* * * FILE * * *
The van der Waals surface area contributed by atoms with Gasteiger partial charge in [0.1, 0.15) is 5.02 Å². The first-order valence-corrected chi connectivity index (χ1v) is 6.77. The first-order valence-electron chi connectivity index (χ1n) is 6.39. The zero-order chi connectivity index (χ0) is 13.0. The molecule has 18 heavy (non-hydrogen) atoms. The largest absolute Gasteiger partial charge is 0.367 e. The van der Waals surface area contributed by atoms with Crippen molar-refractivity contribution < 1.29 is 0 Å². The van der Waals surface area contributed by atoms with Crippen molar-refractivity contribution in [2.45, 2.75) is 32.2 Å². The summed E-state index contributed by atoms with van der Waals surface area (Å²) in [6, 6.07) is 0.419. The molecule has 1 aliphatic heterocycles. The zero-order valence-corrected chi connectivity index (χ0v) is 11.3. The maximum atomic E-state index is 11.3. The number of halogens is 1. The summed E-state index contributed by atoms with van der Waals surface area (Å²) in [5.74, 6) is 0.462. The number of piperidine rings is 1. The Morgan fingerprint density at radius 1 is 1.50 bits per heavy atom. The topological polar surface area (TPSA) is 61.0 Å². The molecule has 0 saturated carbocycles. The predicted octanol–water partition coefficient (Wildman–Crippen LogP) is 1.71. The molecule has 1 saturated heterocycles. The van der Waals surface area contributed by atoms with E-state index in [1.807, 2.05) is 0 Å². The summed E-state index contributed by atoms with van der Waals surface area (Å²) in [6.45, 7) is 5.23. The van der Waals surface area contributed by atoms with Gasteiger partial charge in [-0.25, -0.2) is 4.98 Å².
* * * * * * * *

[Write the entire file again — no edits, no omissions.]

The van der Waals surface area contributed by atoms with Gasteiger partial charge in [0.1, 0.15) is 5.02 Å². The first-order valence-corrected chi connectivity index (χ1v) is 6.77. The first-order valence-electron chi connectivity index (χ1n) is 6.39. The zero-order chi connectivity index (χ0) is 13.0. The molecule has 18 heavy (non-hydrogen) atoms. The largest absolute Gasteiger partial charge is 0.367 e. The van der Waals surface area contributed by atoms with Crippen molar-refractivity contribution < 1.29 is 0 Å². The van der Waals surface area contributed by atoms with Crippen molar-refractivity contribution in [2.45, 2.75) is 32.2 Å². The summed E-state index contributed by atoms with van der Waals surface area (Å²) in [6, 6.07) is 0.419. The molecule has 1 aliphatic heterocycles. The zero-order valence-corrected chi connectivity index (χ0v) is 11.3. The maximum atomic E-state index is 11.3. The number of halogens is 1. The summed E-state index contributed by atoms with van der Waals surface area (Å²) in [5.74, 6) is 0.462. The number of piperidine rings is 1. The Morgan fingerprint density at radius 1 is 1.50 bits per heavy atom. The topological polar surface area (TPSA) is 61.0 Å². The molecule has 0 saturated carbocycles. The predicted octanol–water partition coefficient (Wildman–Crippen LogP) is 1.71. The molecule has 1 saturated heterocycles. The van der Waals surface area contributed by atoms with E-state index in [1.807, 2.05) is 0 Å². The summed E-state index contributed by atoms with van der Waals surface area (Å²) in [6.45, 7) is 5.23. The van der Waals surface area contributed by atoms with Gasteiger partial charge in [-0.25, -0.2) is 4.98 Å².